Former Royals prospect Wil Myers wins AL Rookie of Year award

Updated: 2013-11-12T16:36:55Z


The Kansas City Star

AL: Wil Myers, Tampa Bay

Why he won: Cue up another round of discussions in Kansas City regarding whether the Royals made the right move in surrendering outfielder Wil Myers to the Tampa Bay Rays in the big trade that netted veteran pitcher James Shields.

Myers, 22, was an overwhelming choice Monday night as the Jackie Robinson Rookie of the Year in the American League despite not reaching the big leagues until June 18 and appearing in just 88 games.

Despite his delayed arrival, Myers collected 23 of the 30 first-place votes and finished with 131 points in balloting from a panel composed of members of the Baseball Writers’ Association of America.

Myers batted .293 with 13 homers and 53 RBIs.

Detroit shortstop Jose Iglesias collected five first-place votes and finished second with 80 points in the voting.

Tampa Bay pitcher Chris Archer placed third. Royals outfielder David Lough collected one third-place vote.

In his words

“It definitely helps,” Myers said when asked if the award validates the hype he received after the trade. “There was some added pressure going into the season.

“I just wanted to come out and play my best.”

The voting

Player, Team1st2nd3rdT
Wil Myers, Tampa Bay2351140
Jose Iglesias, Detroit517480
Chris Archer, Tampa Bay151535
Dan Straily, Oakland12415
J.B. Shuck, Los Angeles0114
Cody Allen, Cleveland0022
Martine Perez, Texas0022
David Lough, Royals0011

The voting panel consists of two BBWAA members representing each of the 15 chapters in American League cities. Players receive five points for a first-place vote, three for a second-place vote and one for a third-place vote. Balloting is conducted prior to post-season play.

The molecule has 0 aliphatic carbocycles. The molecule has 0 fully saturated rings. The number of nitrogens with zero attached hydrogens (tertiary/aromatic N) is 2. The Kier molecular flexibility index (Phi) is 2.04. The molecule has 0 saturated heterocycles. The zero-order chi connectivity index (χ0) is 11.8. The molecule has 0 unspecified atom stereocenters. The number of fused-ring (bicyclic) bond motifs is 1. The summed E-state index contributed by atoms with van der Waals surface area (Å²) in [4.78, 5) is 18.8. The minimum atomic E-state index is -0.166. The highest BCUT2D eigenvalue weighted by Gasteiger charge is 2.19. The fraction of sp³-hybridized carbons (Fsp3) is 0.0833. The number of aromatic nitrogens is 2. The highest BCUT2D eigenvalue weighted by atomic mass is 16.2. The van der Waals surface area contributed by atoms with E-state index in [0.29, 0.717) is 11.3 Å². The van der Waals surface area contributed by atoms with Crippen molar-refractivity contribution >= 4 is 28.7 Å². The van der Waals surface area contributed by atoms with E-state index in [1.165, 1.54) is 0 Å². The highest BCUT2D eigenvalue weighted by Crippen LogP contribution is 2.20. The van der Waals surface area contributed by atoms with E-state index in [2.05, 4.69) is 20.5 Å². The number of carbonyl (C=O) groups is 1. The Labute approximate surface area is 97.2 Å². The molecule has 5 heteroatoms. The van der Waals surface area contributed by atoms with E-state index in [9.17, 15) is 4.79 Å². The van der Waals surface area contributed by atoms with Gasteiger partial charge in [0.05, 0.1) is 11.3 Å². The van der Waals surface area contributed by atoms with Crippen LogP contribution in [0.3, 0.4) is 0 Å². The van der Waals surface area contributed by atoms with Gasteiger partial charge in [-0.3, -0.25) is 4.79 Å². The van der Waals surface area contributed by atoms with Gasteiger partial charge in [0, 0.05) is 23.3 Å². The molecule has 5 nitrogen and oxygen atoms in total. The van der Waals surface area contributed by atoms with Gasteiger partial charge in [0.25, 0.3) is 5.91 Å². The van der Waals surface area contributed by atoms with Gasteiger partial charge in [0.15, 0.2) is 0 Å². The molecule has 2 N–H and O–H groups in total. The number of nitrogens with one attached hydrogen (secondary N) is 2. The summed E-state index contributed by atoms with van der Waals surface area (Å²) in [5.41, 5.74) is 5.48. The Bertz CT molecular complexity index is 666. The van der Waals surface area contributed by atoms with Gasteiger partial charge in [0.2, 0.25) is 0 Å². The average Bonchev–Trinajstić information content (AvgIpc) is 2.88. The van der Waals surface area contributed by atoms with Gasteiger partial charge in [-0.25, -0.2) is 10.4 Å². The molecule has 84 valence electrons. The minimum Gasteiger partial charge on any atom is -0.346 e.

Kansas City Chapter ballots

AL Ballots by Kansas City Star voters

• Pete Grathoff: Myers, Iglesias, Archer.

• Nicole Poell: Myers, Iglesias, Archer.

Previous winners

2012: Mike Trout, Los Angeles; 2011: Jeremy Hellickson, Tampa Bay; 2010: Neftali Feliz, Texas; 2009: Andrew Bailey, Oakland; 2008: Evan Longoria, Tampa Bay; 2007: Dustin Pedroia, Boston; 2006: Justin Verlander, Detroit; 2005: Huston Street, Oakland; 2004: Bobby Crosby, Oakland; 2003: Angel Berroa, Royals; 2002: Eric Hinske, Toronto; 2001: Ichiro Suzuki, Seattle; 2000: Kazuhiro Sasaki, Seattle.

1999: Carlos Beltran, Royals; 1998: Ben Grieve, Oakland; 1997: Nomar Garciaparra*, Boston; 1996: Derek Jeter*, New York; 1995: Marty Cordova, Minnesota; 1994: Bob Hamelin, Royals; 1993: Tim Salmon*, California; 1992: Pat Listach, Milwaukee; 1991: Chuck Knoblauch, Minnesota; 1990: Sandy Alomar Jr.*, Cleveland.

1989: Gregg Olson, Baltimore; 1988: Walt Weiss, Oakland: 1987: Mark McGwire*, Oakland; 1986: José Canseco, Oakland; 1985: Ozzie Guillen, Chicago; 1984: Alvin Davis, Seattle; 1983: Ron Kittle, Chicago; 1982: Cal Ripken Jr., Baltimore; 1981: Dave Righetti, New York; 1980: Joe Charboneau, Cleveland.

1979 (tie): John Castino, Minnesota, and Alfredo Griffin, Toronto; 1978: Lou Whitaker, Detroit; 1977: Eddie Murray, Baltimore; 1976: Mark Fidrych, Detroit; 1975: Fred Lynn, Boston; 1974: Mike Hargrove, Texas; 1973: Al Bumbry, Baltimore; 1972: Carlton Fisk*, Boston; 1971: Chris Chambliss, Cleveland; 1970: Thurman Munson, New York.

1969: Lou Piniella, Royals; 1968: Stan Bahnsen, New York; 1967: Rod Carew, Minnesota; 1966: Tommie Agee, Chicago; 1965: Curt Blefary, Baltimore; 1964: Tony Oliva, Minnesota; 1963: Gary Peters, Chicago; 1962: Tom Tresh, New York; 1961: Don Schwall, Boston; 1960: Ron Hansen, Baltimore.

1959: Bob Allison, Washington, 1958: Albie Pearson, Washington; 1957: Tony Kubek, New York; 1956: Luis Aparicio, Chicago; 1955: Herb Score, Cleveland; 1954: Bob Grim, New York; 1953: Harvey Kuenn, Detroit; 1952: Harry Byrd, Philadelphia; 1951: Gil McDougal, New York; 1950: Walt Dropo, Boston; 1949: Roy Sievers, St. Louis.

* indicates unanimous selection.

NL: Jose Fernandez, Miami